The Plymouth Town Board held its regular monthly meeting this week with a surprise visit from natural gas opponents from Pennsylvania. They offered no new facts, no minds were changed and when it was over, well, thank goodness it was over.
There was another meeting regarding natural gas development in Plymouth, Chenango County, New York earlier this week. Readers will recall we covered the Plymouth natural gas debate in an earlier post. The town board always opens the floor to the public for 30 minutes in total, allowing each person who wishes to speak five minutes to do so.
This week the entire open floor period was dominated by one resident, Peter Hudiburg, and his invitees, Rebecca Roter and Frank Finan, from Pennsylvania, who drove an hour and a half unaware they’d only get five minutes to speak. One hopes they carpooled in something more fuel efficient vehicle than the family Ferrari when they came to town to preach against fossil fuels, but that’s a story for another day.
The Plymouth Town Board has appointed a natural gas development committee to report at each monthly meeting on local topics relating to natural gas development. Drew Piaschyk, who sits on the board and the natural gas committee, read a quick report discussing their push to enact a road use hybrid (agreement and law). He also discussed a few other topics including pipelines. You can watch his two videos below.
[myyoutubeplaylist s5crfha6iyY, nn6ZUYvj-8g]
The first person to speak about natural gas, once the floor was opened to the public, was Peter Hudiburg, the same individual who invited the two other speakers from Pennsylvania to discuss natural gas. He often resorts to theatrical speeches, and while he was pleased to hear there would be a road use hybrid, this meeting was no exception to the Hudiberg rule, as he discussed pipeline explosions. Mercifully, it ended after a bit and he introduced Rebecca Roter and Frank Finan.
Finan spoke first, fumbling with his computer and projector for what seemed an eternity. He then spent a few minutes talking about how natural gas is being developed close to his house and suggesting his household has been experiencing health problems as a result. There were no facts, no figures and no doctor’s notes relating the exploration of natural gas to whatever health problems he claimed to experience. He never even described his ailments in definitive terms, in fact. Shouldn’t making a case require more than unconfirmed anecdotal stories? Where’s the evidence? Nicole wrote a post discussing how to fact-check these sorts of stories here.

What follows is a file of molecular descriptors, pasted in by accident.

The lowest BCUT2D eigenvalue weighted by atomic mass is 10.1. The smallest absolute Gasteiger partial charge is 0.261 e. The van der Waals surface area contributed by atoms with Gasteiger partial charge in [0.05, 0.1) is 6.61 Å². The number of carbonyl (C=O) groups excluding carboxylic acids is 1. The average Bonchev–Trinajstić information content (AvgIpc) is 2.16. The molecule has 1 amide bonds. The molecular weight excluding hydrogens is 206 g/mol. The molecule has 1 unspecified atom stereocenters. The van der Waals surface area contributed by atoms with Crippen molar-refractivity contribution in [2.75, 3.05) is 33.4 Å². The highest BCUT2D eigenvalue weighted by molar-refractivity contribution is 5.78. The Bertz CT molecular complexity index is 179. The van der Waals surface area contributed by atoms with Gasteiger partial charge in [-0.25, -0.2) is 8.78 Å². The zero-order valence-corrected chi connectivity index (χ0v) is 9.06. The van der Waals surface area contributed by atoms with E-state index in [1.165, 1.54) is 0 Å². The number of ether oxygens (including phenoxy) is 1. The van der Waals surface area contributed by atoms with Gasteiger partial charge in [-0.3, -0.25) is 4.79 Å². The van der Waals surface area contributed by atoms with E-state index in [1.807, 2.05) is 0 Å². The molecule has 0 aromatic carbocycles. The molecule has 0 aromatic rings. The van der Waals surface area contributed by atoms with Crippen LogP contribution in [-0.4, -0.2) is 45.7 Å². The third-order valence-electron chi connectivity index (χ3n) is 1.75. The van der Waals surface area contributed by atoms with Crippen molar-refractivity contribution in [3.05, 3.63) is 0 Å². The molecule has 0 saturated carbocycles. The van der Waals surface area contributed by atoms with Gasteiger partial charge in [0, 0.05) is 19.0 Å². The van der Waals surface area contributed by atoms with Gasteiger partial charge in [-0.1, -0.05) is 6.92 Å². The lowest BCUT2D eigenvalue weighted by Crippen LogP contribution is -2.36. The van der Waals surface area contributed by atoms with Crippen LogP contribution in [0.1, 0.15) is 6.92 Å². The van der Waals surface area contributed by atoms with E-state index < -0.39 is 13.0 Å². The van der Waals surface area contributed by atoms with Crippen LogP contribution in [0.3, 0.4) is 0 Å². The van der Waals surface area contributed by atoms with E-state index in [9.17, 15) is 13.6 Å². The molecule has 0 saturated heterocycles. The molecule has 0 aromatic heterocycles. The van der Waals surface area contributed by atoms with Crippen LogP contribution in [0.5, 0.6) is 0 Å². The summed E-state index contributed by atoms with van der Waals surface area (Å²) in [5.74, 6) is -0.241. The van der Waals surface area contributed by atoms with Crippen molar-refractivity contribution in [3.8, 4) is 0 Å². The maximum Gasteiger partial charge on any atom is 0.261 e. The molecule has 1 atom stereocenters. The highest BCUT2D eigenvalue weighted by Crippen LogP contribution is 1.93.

Rebecca Roter spoke next, while Finan was trying to find all the pictures he raved about on his computer. She started by offering an unconvincing claim of neutrality with respect to natural gas development. Roter claims to be from Brooklyn Township, Pennsylvania, but actually comes from two to three hours away in Bucks County, near Philadelphia, as we reported a few months back. She discussed pipelines and made claims they will not be regulated strictly enough if Federal Energy Regulatory Commission is not involved. She asserted this without offering any meaningful support for her position, but that’s standard operating procedure on the other side it seems.
She continued with more of the same when she argued the natural gas industry was responsible for drivers speeding down her road. While there are few rural roads that don’t occasionally become speedways for the free-spirited, natural gas companies implement their own speed limits on their contractors and employees. They utilize “nanny programs” in vehicles to monitor speeds and other driving habits, and issue punishments for traffic violations and even reports from witnesses regarding reckless driving. This is standard in the industry and reflects a concern with liability as well as recognition the increased traffic from natural gas development is likely to create community conflicts if not carefully controlled.